Guardian’s HK$455m (US$58.6m) Sale Shows Chinese Demand High For Quality Lots
This weekend, Hong Kong’s auction scene roared back to life with Sotheby’s autumn auction series and mainland Chinese auction house China Guardian’s first-ever sale in the city. Reflecting major trends that we’ve seen take hold in the Greater China auction market over the course of 2012, Sotheby’s saw strong demand for rare lots at wine, jewelry and art auctions, while — owing to more cautious and discriminating bidding and greater difficulty procuring top-quality items — less valuable pieces, even by blue-chip artists, went unsold this time around. Hard-to-get works by key players stole the show, however, with Zhang Xiaogang’s “Tiananmen No. 1” selling for US$2.7 million, over its low estimate of $1.9 million, Liu Wei’s “Revolutionary Family Series” selling for US$2.25 million, over a low estimate of $1.5 million, and Ding Yi’s “Appearance of Crosses 94-7” going for US$203,807, nearly three times its low estimate of $77,395.
China Guardian’s Hong Kong debut was overall more dramatic, however, with the Beijing-based house pulling in a grand total of HK$455 million (US$58.6 million) in sales at the Mandarin Oriental, more than double the pre-sale estimate of HK$185 million.
Packed with works by modern and traditional Chinese painters who have become auction favorites in Hong Kong and mainland China in recent years — among them Zhang Daqian, Qi Baishi, Li Keran, and Xu Beihong — China Guardian’s sale attracted quite a few local Hong Kong bidders. Yet, as Artinfo noted, the house was mostly packed with mainland Chinese collectors (100 of whom were flown in for the auction by China Guardian):
Hong Kong collectors were in the room, but the event was an overwhelmingly mainland Chinese affair: Guardian had flown in more than 20 of their top mainland buyers for the event, and proceedings were conducted in Mandarin Chinese rather than the English that is the norm in Hong Kong’s sales rooms. Why drag your best customers 1,200 miles to a sale that could have been held at home? The likely reason is that the move into Hong Kong is not so much about reaching a new market as about providing a more congenial venue for Guardian’s mainland clients, away from the complex sales taxes and growing scrutiny that characterize the mainland auction scene.
With a much more wide-ranging autumn auction series, Sotheby’s saw mixed results this weekend, with wine demand proving highly resilient as bidding for Asian contemporary and 20th century art was more selective. Over the two-day wine auction series, Sotheby’s sold 96 percent of lots, edging the pre-sale estimate of HK$73 million (US$9.4 million) with a total of HK$73.6 million ($9.5 million), excluding buyer’s premium. As expected, the 18-month-long love affair with top-tier Burgundy Domaine de la Romanée-Conti (DRC) has yet to fade, with the top wine lot at this weekend’s sales being a lot of nine bottles of 1990 DRC, which went for HK$1.7 million (US$219,290), or over US$24,000 per bottle.
Sotheby’s Contemporary Asian Art auction (previously on Jing Daily) met modest expectations with a grand total of HK$117 million (US$15 million), $1 million under its pre-sale estimate, yet important works by top artists met and often handily beat multi-million-dollar high estimates. Newer collectors also showed a strong interest in contemporary Chinese photography and prints, as well as emerging artists like Yin Kun, whose “Chinese Babies #11” went for US$24,186, almost four times its pre-sale estimate of $6,450. Landmark works of contemporary Chinese photography showed rising interest in the segment among recent entrants to the market, with Song Dong’s “Stamping the Water” beating high estimates at HK$620,000 (US$79,975) and Zhang Huan’s “Family Tree” hitting its high estimate at HK$800,000 (US$103,193).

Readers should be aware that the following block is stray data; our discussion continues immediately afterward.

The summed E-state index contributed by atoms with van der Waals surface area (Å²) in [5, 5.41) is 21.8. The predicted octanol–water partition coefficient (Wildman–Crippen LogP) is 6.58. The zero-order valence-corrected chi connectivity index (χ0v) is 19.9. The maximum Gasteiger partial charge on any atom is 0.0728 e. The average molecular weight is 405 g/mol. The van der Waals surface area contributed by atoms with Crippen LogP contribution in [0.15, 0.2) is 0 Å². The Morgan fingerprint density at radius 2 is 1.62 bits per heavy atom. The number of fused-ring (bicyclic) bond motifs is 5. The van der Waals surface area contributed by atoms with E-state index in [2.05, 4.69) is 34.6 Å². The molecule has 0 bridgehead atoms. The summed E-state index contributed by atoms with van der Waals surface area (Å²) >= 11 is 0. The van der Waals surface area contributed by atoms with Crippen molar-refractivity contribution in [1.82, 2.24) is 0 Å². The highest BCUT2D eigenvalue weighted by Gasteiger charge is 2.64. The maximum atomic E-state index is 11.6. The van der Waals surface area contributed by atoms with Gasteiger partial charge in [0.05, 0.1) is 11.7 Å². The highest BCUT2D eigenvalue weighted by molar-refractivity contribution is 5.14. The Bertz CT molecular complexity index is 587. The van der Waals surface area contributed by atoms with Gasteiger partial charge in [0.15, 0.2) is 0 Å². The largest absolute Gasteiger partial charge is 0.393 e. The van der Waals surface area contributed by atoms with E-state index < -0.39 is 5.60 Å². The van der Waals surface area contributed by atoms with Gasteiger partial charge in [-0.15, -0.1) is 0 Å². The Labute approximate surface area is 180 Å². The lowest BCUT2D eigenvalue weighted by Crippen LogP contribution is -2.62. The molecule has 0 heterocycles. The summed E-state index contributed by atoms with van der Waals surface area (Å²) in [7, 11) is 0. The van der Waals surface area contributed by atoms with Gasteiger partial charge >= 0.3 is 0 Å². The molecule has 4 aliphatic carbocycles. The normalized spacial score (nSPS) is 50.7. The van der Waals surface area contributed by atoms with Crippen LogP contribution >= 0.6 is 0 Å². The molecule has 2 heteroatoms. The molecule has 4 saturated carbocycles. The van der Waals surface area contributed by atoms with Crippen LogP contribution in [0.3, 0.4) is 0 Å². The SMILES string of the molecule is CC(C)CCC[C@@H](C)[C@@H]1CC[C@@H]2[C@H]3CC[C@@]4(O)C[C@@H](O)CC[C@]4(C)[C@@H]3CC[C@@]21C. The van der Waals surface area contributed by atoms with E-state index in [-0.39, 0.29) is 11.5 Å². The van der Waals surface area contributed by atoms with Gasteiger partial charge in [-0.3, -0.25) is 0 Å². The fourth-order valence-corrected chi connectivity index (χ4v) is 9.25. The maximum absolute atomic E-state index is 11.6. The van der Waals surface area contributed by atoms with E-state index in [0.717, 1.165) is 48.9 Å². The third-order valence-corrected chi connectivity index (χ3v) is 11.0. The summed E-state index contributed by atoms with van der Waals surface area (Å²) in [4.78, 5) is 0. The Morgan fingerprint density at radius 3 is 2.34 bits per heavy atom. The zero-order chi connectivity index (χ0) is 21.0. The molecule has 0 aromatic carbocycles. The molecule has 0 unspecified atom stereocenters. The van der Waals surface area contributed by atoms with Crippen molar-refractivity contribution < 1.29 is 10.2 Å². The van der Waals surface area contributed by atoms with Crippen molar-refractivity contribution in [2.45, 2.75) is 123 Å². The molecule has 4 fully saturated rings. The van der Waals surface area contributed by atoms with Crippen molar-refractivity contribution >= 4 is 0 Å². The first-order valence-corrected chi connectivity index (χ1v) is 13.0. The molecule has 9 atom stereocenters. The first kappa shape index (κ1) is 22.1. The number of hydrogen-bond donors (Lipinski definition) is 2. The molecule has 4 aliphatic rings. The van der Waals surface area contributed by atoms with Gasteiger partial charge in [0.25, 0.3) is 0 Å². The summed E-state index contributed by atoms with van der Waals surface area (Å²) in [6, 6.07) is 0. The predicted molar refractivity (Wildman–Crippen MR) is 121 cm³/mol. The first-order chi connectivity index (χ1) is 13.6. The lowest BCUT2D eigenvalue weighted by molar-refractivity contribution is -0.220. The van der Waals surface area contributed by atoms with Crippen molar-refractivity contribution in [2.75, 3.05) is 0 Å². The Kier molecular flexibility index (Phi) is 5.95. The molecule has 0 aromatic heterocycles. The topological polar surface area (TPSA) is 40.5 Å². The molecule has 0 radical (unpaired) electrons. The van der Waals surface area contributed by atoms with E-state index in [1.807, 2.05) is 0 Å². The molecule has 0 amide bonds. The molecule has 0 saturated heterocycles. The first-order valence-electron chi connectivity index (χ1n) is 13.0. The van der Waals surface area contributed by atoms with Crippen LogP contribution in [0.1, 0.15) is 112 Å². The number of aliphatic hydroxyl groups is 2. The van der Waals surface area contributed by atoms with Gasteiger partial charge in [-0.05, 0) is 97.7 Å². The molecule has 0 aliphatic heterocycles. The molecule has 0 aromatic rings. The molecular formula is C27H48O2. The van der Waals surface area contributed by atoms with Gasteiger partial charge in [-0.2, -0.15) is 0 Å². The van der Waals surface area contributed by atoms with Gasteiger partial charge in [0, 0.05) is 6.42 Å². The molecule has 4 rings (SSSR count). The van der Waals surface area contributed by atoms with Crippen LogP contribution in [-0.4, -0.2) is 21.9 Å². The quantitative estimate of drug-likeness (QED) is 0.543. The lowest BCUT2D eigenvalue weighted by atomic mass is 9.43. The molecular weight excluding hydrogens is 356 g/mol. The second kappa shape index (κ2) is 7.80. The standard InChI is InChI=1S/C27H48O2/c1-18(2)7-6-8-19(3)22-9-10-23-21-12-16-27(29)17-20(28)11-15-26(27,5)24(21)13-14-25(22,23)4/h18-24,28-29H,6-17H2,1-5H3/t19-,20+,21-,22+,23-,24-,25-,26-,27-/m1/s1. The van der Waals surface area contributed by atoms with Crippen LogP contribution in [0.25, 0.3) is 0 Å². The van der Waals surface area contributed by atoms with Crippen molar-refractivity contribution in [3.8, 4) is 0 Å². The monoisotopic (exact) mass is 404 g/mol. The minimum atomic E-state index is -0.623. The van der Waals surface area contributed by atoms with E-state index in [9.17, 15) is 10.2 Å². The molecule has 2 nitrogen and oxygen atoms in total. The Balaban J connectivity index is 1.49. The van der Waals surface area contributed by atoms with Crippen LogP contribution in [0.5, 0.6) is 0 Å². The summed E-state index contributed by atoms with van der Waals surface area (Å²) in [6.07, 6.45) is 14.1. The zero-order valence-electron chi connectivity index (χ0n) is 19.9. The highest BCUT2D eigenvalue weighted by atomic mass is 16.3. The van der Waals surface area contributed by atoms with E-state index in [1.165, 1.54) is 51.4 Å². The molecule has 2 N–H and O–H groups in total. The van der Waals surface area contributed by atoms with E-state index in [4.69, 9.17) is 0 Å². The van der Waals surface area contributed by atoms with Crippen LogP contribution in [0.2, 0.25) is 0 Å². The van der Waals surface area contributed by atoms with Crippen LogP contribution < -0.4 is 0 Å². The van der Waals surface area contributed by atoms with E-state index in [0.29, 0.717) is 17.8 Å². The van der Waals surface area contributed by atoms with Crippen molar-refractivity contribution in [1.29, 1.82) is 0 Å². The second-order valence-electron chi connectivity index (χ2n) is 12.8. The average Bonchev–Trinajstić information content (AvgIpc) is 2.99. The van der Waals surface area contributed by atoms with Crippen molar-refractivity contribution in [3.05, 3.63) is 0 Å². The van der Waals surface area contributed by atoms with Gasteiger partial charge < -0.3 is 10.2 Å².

Unlike at contemporary art auctions held in Hong Kong in 2011 and this past spring, important works of Chinese contemporary art remained in short supply, since regional collectors continue to hold onto their artwork rather than look to “flip” it at Sotheby’s or Christie’s. Though this weekend’s sale was stocked with several works by leading Chinese artists, new and more seasoned Chinese collectors alike showed impressive discrimination, bidding aggressively for important and scarce works while ignoring lesser pieces. As Artinfo noted:
The [contemporary art] decline is almost entirely due to the difficulty of securing high-quality consignments in a slowing market. While last season featured a number of iconic and hotly contested Chinese contemporary art works, yesterday’s sale included only one truly important work, Liu Wei’s “Revolutionary Family Series – Invitation to Dinner,” (1992), which sold for HK$17.46 million (US$2.24 million) against a high estimate of HK$15 million (US$1.9 million), an auction record for the artist. Exhibited at the Venice Biennale in 1993, Liu’s work is a classic of the Cynical Realist art movement which emerged from the disillusionment following the Tiananmen Square massacre in 1989.
Elsewhere in the sale solid results were recorded for works by Zhang Xiaogang, Zeng Fanzhi, and Fang Lijun. The top lot of the sale was Zhang’s “Tiananmen No 1,” 1993, which sold to a European collector for HK$20.82 million (US$2.669 million) comfortably within the pre-sale estimate of HK$15 – 25 million.
Looking ahead, Sotheby’s is hard at work preparing its first foray into mainland China with its recently announced partnership with Beijing Gehua Art Company. As Sotheby’s Asia CEO Kevin Ching said after this weekend’s auctions, fears of a significant slowdown in the Greater China auction market just reflect “bumps in the road,” adding that the new Sotheby’s (Beijing) Auction Co. plans to hold its first large-scale sales in mainland China next spring. Said Ching, the inaugural series should include wine, watches, jewelry and Western art.